Theo Diamandis

Julia Resources for Experienced Programmers

I collected some of my favorite notes and blog posts about how to write great Julia code for numerical algorithms. These resources assume proficiency in at least one other language. For beginner resources, I'd check out the Julia Language website.

Also, I definitely missed a ton of great stuff. If you have suggested additions, please reach out.

Getting started

Getting Started with Julia (for Experienced Programmers)
Chris Rackauckas walks through setting up Julia on your computer, using environments, and basic package development.

MATLAB-Python-Julia cheatsheet
Helpful resource to translate between MATLAB or NumPy and Julia syntax from the QuantEcon folks.

Writing idiomatic Julia

Multiple dispatch is one of Julia's core features. As a result, methods and the data they act on are decoupled from each other (in contrast to OOP idioms). This behavior allows us to easily extend both the data model and the operations over it. This concept is covered in more detail in the methods section of the Julia docs.

The Unreasonable Effectiveness of Multiple Dispatch
In this Juliacon 2019 talk, Stefan Karpinski describes why multiple dispatch leads to lots of code reuse and sharing.

An Example for Mathematical Optimizers
Mathieu Besançon walks through an example of using multiple dispatch in an optimization context.

JuliaLang Antipatterns
Frames Catherine White has a great post on Julia antipatterns (some of which I used before reading this) and tips on what to do instead.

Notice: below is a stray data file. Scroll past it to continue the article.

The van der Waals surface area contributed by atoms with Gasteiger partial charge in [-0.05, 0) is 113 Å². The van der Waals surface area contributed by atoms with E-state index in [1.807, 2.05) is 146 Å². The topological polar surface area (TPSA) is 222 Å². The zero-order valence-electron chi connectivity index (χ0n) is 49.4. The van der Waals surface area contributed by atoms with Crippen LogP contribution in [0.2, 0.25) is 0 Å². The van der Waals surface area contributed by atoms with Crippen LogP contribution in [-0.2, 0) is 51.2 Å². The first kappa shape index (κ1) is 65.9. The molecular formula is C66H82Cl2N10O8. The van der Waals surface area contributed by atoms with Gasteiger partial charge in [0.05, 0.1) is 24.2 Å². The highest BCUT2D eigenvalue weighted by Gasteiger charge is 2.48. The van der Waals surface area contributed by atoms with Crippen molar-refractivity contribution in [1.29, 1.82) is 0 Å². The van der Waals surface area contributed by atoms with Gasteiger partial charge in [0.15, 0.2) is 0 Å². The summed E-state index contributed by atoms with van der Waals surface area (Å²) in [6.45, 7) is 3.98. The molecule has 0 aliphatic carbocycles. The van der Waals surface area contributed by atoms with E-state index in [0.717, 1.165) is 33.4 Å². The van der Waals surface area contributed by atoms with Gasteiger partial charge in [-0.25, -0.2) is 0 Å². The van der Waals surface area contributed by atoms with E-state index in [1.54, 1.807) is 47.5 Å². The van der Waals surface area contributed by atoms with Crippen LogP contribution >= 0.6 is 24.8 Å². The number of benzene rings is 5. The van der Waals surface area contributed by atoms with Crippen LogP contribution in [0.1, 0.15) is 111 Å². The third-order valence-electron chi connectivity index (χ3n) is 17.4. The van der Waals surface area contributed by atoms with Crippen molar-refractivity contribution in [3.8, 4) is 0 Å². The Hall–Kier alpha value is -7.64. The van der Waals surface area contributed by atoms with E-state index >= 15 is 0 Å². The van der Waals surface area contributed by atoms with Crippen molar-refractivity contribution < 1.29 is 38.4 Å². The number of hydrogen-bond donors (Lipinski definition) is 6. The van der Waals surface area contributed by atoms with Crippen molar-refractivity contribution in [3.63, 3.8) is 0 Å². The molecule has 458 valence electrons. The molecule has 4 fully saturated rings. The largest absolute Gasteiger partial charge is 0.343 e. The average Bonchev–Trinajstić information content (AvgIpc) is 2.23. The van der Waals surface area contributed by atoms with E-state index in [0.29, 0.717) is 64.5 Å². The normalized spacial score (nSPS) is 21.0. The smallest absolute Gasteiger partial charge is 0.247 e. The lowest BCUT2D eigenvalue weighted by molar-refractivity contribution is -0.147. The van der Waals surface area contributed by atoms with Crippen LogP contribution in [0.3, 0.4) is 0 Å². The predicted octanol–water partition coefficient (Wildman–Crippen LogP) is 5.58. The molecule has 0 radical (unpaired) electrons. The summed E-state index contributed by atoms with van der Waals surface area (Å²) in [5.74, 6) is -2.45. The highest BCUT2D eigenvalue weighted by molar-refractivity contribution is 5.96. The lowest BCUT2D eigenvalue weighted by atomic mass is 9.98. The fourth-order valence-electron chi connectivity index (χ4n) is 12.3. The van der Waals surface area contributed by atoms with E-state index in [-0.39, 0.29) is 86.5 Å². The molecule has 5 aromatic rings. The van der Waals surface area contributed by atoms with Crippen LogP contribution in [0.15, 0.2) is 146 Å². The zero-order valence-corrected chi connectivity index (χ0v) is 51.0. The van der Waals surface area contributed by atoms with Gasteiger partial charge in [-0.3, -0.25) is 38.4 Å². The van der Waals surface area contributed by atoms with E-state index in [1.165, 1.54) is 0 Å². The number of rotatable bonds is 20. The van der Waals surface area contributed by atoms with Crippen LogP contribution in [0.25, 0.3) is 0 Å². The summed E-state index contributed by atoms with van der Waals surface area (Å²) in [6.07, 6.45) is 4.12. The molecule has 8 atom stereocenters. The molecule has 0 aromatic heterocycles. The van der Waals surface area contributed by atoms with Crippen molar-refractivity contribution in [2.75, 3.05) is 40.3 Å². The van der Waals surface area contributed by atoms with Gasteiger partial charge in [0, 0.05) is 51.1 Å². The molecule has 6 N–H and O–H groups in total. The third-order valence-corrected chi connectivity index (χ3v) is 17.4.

Writing fast code

Optimizing Serial Code
This lecture from the SciML course (originally taught at MIT as 18.337J/6.338J: Parallel Computing and Scientific Machine Learning) explains how to write very fast Julia code (and you'll learn a lot about Julia's compiler and memory management along the way).

7 Julia Gotchas and How to Handle Them
This blog post goes over some easy ways to speed up your Julia code (e.g., avoiding global scope, detecting type instability, etc.).

Where to go from here

The Julia docs are a fantastic resource and go quite a bit deeper than many of the resources above. One of the great things about Julia is that it is (almost entirely) written in Julia, so it's very easy to check out how functions you're using are implemented under the hood. For example, I frequently find myself looking at the linear algebra source code.

Additionally, many members of the Julia community frequently blog, and aggregates many of these. I especially enjoy Chris Rackauckas' blog, Frames Catherine White's blog, and Mathieu Besançon's blog.